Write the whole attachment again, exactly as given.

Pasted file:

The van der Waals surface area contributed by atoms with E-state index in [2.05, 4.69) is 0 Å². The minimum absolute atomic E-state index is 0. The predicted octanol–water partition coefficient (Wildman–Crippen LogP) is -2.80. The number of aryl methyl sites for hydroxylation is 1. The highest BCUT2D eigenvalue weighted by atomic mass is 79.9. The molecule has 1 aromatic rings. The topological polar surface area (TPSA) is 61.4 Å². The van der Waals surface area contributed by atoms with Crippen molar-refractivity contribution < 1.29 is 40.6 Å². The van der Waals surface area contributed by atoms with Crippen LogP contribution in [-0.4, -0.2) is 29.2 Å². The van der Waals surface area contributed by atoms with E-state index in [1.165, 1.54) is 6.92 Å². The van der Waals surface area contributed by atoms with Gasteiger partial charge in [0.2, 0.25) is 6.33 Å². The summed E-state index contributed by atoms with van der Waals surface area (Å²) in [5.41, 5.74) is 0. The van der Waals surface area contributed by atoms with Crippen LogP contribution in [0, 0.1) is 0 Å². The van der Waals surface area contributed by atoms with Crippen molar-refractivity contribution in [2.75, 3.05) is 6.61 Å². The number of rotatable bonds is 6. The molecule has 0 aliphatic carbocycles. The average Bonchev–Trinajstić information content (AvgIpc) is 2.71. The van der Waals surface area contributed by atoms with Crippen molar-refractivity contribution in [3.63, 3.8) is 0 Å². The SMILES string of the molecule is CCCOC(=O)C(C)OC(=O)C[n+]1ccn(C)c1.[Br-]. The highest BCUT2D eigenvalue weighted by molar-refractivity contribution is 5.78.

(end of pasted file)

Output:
The van der Waals surface area contributed by atoms with E-state index in [2.05, 4.69) is 0 Å². The minimum absolute atomic E-state index is 0. The predicted octanol–water partition coefficient (Wildman–Crippen LogP) is -2.80. The number of aryl methyl sites for hydroxylation is 1. The highest BCUT2D eigenvalue weighted by atomic mass is 79.9. The molecule has 1 aromatic rings. The topological polar surface area (TPSA) is 61.4 Å². The van der Waals surface area contributed by atoms with Crippen molar-refractivity contribution < 1.29 is 40.6 Å². The van der Waals surface area contributed by atoms with Crippen LogP contribution in [-0.4, -0.2) is 29.2 Å². The van der Waals surface area contributed by atoms with E-state index in [1.165, 1.54) is 6.92 Å². The van der Waals surface area contributed by atoms with Gasteiger partial charge in [0.2, 0.25) is 6.33 Å². The summed E-state index contributed by atoms with van der Waals surface area (Å²) in [5.41, 5.74) is 0. The van der Waals surface area contributed by atoms with Crippen LogP contribution in [0, 0.1) is 0 Å². The van der Waals surface area contributed by atoms with Crippen molar-refractivity contribution in [2.75, 3.05) is 6.61 Å². The number of rotatable bonds is 6. The molecule has 0 aliphatic carbocycles. The average Bonchev–Trinajstić information content (AvgIpc) is 2.71. The van der Waals surface area contributed by atoms with Crippen molar-refractivity contribution in [3.63, 3.8) is 0 Å². The SMILES string of the molecule is CCCOC(=O)C(C)OC(=O)C[n+]1ccn(C)c1.[Br-]. The highest BCUT2D eigenvalue weighted by molar-refractivity contribution is 5.78.